Last week, meanwhile, the destroyer USS Thomas Hudner (DDG-116) shot down multiple drones on Thursday morning local time. This followed an incident earlier this month in which the same destroyer shot down a drone launched from Yemen over the Red Sea.
Commercial vessels elsewhere have also come under recent attack by the Houthis. As well as the M/S Galaxy Leader in the Red Sea, the container ship, CMA CGM Symi, also Israeli-owned, came under attack on Friday in the Indian Ocean. This attack has been blamed on an Iranian Shahed-136-like one-way attack drone.
Noteworthy are the reports that both the M/V Central Park and the CMA CGM Symi were sailing in recent days without their Automatic Identification System (AIS) activated. In both cases, this system, which records a ship’s position and identity, was very likely switched off to help protect them against potential threats.
According to the Associated Press, “In the Central Park’s case, the vessel had last transmitted four days ago after it left the Suez Canal heading south into the Red Sea.”
While there are multiple scenarios in which the current Israel-Hamas war could erupt into a wider regional conflict, at present, there is clearly a very real threat to global shipping. In particular, the Houthi rebels are now a major player, with open threats against Israeli-linked vessels as well as attacks against Israel itself using ballistic missiles and long-range drones.
As for the United States, it remains to be seen if the ballistic missiles fired toward the USS Mason prompt any kind of direct response. Back in October 2016, Houthi missiles were launched against U.S. Navy vessels including USS Mason. On that occasion, the destroyer had launched two SM-2 Standard surface-to-air missiles and an Evolved Sea Sparrow Missile (ESSM) to defend itself. The warship came under attack again only days later, this time followed up by a Tomahawk cruise missile attack on coastal radar sites operated by the Houthis.
Certainly, U.S. and allied military assets will remain on guard against similar actions in the region, with the U.S. Navy presence already having been bolstered by the arrival of the Dwight D. Eisenhower Carrier Strike Group.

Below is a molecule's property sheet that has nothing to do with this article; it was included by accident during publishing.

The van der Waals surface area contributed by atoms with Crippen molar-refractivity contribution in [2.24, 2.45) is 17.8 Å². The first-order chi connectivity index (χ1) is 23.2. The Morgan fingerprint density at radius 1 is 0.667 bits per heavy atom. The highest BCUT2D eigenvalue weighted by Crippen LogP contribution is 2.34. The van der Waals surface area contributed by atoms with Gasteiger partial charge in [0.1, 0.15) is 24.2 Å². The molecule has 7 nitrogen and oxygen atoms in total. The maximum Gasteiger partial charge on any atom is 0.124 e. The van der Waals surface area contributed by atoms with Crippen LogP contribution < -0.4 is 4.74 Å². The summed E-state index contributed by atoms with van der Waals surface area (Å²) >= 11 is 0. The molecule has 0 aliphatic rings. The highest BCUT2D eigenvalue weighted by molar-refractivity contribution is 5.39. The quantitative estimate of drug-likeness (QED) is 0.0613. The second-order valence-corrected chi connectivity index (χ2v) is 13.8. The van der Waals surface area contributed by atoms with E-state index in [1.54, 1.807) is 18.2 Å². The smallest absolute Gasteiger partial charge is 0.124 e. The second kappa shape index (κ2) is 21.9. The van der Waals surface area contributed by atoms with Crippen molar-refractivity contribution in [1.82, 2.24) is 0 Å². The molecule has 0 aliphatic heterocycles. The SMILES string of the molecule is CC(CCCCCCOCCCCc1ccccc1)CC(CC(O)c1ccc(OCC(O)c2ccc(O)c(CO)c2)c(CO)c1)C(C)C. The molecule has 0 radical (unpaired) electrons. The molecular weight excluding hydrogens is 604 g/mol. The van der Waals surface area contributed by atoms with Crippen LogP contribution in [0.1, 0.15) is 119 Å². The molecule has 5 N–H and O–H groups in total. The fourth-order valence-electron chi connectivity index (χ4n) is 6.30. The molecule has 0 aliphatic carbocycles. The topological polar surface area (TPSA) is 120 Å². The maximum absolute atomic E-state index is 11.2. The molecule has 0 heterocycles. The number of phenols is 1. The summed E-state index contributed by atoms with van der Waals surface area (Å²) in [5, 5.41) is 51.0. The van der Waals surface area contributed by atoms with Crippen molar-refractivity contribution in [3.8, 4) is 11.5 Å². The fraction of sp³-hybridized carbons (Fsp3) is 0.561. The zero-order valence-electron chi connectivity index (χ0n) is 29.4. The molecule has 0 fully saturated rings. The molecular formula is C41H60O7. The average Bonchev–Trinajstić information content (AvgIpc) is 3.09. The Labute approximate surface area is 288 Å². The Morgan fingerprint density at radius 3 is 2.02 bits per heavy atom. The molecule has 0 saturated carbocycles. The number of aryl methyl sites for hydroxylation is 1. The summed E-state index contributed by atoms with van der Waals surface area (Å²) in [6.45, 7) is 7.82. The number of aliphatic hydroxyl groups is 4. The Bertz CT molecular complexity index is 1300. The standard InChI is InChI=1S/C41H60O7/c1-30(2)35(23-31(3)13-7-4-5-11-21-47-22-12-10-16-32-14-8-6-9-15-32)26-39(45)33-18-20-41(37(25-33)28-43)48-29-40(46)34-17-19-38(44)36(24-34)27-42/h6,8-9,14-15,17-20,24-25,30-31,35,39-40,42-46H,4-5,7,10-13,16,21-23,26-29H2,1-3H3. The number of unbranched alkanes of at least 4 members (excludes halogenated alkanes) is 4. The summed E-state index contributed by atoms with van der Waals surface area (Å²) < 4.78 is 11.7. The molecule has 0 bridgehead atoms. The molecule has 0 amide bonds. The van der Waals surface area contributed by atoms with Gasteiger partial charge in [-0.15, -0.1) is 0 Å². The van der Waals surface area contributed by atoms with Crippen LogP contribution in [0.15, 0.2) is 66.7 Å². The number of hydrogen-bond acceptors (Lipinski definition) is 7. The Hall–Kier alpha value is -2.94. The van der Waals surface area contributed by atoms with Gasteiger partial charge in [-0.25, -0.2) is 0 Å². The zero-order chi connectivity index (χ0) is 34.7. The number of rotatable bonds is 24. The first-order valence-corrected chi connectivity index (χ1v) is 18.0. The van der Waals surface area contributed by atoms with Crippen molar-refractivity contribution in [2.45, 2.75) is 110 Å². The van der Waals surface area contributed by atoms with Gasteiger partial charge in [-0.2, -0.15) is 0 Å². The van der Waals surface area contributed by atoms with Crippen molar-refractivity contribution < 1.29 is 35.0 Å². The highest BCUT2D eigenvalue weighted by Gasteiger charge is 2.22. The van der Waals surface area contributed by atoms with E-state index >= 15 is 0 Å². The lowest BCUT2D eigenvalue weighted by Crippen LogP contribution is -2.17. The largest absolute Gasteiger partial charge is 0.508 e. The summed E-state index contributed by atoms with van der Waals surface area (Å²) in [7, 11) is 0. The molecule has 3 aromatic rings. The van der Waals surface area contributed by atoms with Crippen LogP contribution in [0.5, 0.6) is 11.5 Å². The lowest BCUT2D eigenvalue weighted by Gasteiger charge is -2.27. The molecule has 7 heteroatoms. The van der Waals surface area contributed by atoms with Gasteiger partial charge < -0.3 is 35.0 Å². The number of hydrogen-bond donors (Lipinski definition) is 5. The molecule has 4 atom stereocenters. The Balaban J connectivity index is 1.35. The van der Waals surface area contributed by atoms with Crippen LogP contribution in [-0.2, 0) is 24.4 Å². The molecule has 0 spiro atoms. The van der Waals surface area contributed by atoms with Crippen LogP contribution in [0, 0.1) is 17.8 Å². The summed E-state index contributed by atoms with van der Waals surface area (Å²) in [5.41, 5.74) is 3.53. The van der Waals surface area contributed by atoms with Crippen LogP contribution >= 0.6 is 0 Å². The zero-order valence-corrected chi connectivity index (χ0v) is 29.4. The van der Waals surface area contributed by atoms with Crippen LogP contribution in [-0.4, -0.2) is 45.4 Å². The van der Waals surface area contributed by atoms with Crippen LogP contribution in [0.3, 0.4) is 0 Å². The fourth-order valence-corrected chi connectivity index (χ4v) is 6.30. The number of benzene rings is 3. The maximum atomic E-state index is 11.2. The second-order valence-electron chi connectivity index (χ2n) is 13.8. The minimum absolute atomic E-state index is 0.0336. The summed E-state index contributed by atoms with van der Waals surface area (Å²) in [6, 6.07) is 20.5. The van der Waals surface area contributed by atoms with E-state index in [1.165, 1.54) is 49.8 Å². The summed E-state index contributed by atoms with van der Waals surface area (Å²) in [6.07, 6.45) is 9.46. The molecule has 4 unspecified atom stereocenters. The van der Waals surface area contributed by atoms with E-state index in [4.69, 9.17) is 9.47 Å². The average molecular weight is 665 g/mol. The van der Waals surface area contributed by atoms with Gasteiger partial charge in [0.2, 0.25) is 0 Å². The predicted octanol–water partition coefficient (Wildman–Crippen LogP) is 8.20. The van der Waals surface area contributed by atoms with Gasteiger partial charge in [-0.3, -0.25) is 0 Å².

Among the other warships now accompanying the Eisenhower are the cruiser USS Philippine Sea, the destroyers USS Gravely and the USS Stethem, and the French frigate Languedoc.
This is clearly a time of high tensions in the Red Sea, not to mention in other waters in which the Houthis are able to threaten international maritime shipping, whether commercial or warships of the U.S. Navy and its allies.
Staff writer Howard Altman contributed to this report.
Update: 7:31 PM Eastern:
A U.S. military official tells The War Zone that it is still unclear which of the vessels was targeted by the missile attack.
“Because the Mason and the Central Park were both in the direct path, it is really hard to tell which one they were aiming for, which is why the Mason reported they were being fired upon,” said the official, who spoke on condition of anonymity to discuss operational details.
The Pentagon is still unable to say what kind of missiles were fired because their remains have yet to be recovered, the official said. It appears that only one splashed into the water and it is unclear what happened to the other. Fox News reported that it blew up mid-air, but the official we spoke with could not confirm that.
The armed individuals who attempted to commandeer the Central Park are still on board the Mason, the official told us. They initially said they were Somalis when captured but that claim is still being investigated, the official added.